(Reposted from “Cracked Pot,” Manny’s new blog which focuses on word studies.)
This beginning of signs Jesus did in Cana of Galilee, and manifested His glory; and His disciples believed in Him. – John. 2:11. (See John 2:1-10.)
Glory, doxa Strong’s #1391. Originally, an opinion or estimation in which one is held. Then the word came to mean the reputation, good standing, and esteem given to a person.
It progressed to honor or glory given to peoples, nations, and individuals. The New Testament doxa becomes splendor, radiance, and majesty centered in Jesus. Here doxa is the absolute perfection residing in Christ and evidenced by the miracles He performed.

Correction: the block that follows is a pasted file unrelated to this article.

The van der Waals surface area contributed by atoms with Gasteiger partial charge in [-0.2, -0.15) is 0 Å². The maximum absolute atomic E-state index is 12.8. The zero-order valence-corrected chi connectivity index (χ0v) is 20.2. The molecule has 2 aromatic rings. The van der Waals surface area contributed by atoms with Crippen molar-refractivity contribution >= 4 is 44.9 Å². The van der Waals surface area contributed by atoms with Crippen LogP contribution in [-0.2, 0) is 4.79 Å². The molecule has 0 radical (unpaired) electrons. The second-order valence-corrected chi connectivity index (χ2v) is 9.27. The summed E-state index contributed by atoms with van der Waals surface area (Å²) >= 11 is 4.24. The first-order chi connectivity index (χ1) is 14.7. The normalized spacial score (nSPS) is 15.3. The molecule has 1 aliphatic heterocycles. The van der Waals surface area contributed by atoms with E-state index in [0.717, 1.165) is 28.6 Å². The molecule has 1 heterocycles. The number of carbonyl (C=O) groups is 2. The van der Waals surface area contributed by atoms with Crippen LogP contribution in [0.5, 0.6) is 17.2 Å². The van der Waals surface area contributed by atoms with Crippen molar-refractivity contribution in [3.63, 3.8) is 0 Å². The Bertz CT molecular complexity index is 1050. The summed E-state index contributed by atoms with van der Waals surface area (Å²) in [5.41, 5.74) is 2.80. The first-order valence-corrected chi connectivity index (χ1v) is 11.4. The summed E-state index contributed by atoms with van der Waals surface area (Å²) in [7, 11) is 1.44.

As a sign, the miracle of turning water into wine was not meant to draw attention to itself; instead, it was intended to demonstrate the power and glory of Jesus.
All the miracles related by John testify to the deity of Christ.
In John the betrayal of Judas and Jesus’ arrest in Gethsemane further points out the deity of Jesus. Please read from verse one through 3 then: Jesus therefore knowing all things that would come upon Him, went forward and said to them, “Whom are you seeking?” They answered Him, Jesus of Nazareth.” Jesus said to them, “I am He.” And Judas, who betrayed Him, also stood with them. Now when He said to them, “I m He.” They drew back and fell to the ground.
In verse 5 the statement by the troops simply identified Jesus as a Galilean. In verse six The “I am” statement reveals Jesus as God. This explains the impact on the troops, who are involuntarily smitten by this momentary unleashing of His inherent power as God.